@blankbaby does the vibration on page turn become annoying and can you switch it off?— Flow (@fjkraemer) October 22, 2014
I like the little buzz when you use PagePress, but you can turn it off (or make it even more buzzy).
@blankbaby How would you describe the responsiveness of the touch screen? How does the touchscreen feel to touch?— Harry Donovan (@qortex) October 22, 2014
It is just as responsive as the Paperwhite 2, which suited my needs. There is a slight lag when you press to select something, but page turns are quick (and that's what I'm doing most of the time on the Kindle.
Hey, I wrote another book! This one, as you might suspect from the title, is all about the Amazon Fire Phone.
The phone didn't get rave reviews from the tech press, but I think it is a pretty nifty device (I may be biased). It has a bunch of neat features, the OS is pretty clear and easy to use, and it makes getting your Amazon content (books, movies, and music) very simple. Also, can I tell you how much I love browsing the Kindle book store in a native app? Because I do (you can't do that on the iPhone because Amazon won't give Apple the 30% that they charge for in app purchasing).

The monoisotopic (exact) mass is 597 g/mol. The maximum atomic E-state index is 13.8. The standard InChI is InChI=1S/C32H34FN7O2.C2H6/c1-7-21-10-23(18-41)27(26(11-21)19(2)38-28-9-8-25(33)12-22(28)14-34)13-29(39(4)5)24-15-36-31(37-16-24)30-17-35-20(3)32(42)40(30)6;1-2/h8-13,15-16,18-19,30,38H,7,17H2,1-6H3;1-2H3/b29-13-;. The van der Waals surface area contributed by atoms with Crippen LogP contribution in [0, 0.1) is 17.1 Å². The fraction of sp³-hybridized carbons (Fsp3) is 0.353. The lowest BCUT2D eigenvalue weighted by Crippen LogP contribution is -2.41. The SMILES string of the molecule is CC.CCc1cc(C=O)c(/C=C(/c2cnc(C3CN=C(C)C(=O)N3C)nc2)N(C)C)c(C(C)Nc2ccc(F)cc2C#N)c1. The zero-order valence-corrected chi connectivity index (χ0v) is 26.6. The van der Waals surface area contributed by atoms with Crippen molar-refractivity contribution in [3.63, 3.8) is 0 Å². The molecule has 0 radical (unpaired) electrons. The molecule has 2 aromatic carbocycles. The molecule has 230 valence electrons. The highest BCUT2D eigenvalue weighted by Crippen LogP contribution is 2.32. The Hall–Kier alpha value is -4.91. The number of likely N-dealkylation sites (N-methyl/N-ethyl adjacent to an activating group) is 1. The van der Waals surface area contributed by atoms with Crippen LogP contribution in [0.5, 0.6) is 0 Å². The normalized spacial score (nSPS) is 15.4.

Anyway, buy my book if you have a Fire Phone. Or if you want a Fire Phone. Or if you want to support my writing career. Or if you're bored. You know, just buy the dang book!
Note: Some people will wonder why I wrote a book about the Fire when my every day phone is an iPhone (a 6 plus to be precise). I wrote about why I really can't switch from an iPhone before but it boils down to: unlimited data and iMessages.
Judging from this email I just got: